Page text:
Mamaleek Diner_coffee

Mamaleek - Diner Coffee


When Mamaleek was announced for Roadburn 2023, I was dancing the happy dance because I had long longed to see the band and now they’d be playing in Tilburg! Unfortunately they played late on Sunday, so I again had no chance to see them, but I heard that their gig was really good. Really good is also their last album Diner Coffee and the fact that there’s no review of the record on VoS must be changed – immediately!

The record starts with ”Libations to Sacred Clowns”, the hardest part on the whole album. The hard hits on the drum kit combined with the hysterical laughter shows which direction this record is gonna take. The record deals with the sometimes strange effect that the biggest catastrophes result in the most hysterical cascades of laughter and that becomes clear when listening to the somewhat near-funky basslines that the songs offer. Or the parts that are nearly easy listening, for example the beginning of ”Badtimers”: the song combines that deep funkiness with some very nice jazzy dottings by the piano, the track is dominated by both elements which remind the listener a bit of Bohren & Der Club of Gore or other Doomjazz bands. The way the piano points are that tiny bit out of tune also shows, that this is not simply about harmony, but about atmosphere.; but don’t think that this is not a Doomjazz-inspired record, it shares a lot of elements with that genre, but still goes that little extra mile towards Avantgarde.

The way that songs like ”Grief and a Headhunter’s Rage” play with multiple genres seems second to none nowadays: On this track here we witness jazzy cascades on the drums, combined with some bluesy parts on the guitar alongside some strange guitar lines, a deep, gnarly bass and vocals changing between despaired shouts, crooning cleans and growly mumbles and a songstructure that is obviously aiming for the finale but that erupts less as dangerous as expected. Which is another great thing about Mamaleek in general: They play their stuff and don’t care too much about the audience’s expectations.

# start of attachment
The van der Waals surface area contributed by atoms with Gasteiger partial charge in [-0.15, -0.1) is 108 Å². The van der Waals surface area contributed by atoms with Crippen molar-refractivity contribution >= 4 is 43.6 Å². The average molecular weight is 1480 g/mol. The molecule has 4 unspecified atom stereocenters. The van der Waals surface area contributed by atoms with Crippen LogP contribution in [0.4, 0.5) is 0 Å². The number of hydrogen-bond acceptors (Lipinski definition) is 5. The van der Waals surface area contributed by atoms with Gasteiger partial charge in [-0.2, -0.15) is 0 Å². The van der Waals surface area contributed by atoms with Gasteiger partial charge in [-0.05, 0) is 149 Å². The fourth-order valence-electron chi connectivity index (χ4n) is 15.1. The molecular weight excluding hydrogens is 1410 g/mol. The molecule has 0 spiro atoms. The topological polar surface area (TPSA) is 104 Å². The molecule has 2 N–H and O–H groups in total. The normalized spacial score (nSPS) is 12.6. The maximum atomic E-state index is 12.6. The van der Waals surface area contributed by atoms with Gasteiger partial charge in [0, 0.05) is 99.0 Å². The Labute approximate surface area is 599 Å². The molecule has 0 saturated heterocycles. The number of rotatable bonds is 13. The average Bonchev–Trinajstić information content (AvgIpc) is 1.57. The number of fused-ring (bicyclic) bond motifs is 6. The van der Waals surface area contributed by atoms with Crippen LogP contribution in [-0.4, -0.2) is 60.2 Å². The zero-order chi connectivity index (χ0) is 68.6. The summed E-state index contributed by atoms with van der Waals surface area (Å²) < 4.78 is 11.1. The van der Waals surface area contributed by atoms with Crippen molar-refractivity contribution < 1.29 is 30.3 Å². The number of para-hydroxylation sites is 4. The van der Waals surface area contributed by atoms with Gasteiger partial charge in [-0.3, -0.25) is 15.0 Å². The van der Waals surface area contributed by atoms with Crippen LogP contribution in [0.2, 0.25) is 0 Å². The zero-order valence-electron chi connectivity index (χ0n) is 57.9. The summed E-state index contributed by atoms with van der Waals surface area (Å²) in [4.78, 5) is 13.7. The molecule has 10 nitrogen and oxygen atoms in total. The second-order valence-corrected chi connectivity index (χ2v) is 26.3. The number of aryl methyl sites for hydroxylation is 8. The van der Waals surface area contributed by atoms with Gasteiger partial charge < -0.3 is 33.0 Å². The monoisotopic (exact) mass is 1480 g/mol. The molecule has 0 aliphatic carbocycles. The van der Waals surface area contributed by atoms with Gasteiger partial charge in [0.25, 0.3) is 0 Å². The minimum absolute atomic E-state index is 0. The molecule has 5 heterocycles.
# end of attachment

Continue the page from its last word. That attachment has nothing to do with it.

And just when one thinks he has the anonymous band all figured out on this record, they throw in a song like ”Wharf Rats in the Moonlight” which is partially Free Jazz, a bit Canterbury folksiness and also Noisey Avantgarde – to put it in a nutshell: It’s crazy and only Mamaleek can get away with it. Especially with breaking the song in two parts after roughly 3:20 minutes, because then it sounds like some of the ambient gaze-stuff that some of their labelmates offer. To clarify it a bit – the guys do all of this and much more still; yet, the piano and bassline hold it all together.

There is this wonderful equilibrium the tracks float in, it’s wonderfully dreams and dramatically nightmarish at the same time. But somehow that is what Mamaleek has always been about, right? Don’t expect to understand their records after one spin – they always need more. Diner Coffee and its seven tracks are no difference when it comes to that, and I will follow this band whichever hook and turn they make. Until I see them live one day. And afterwards as well!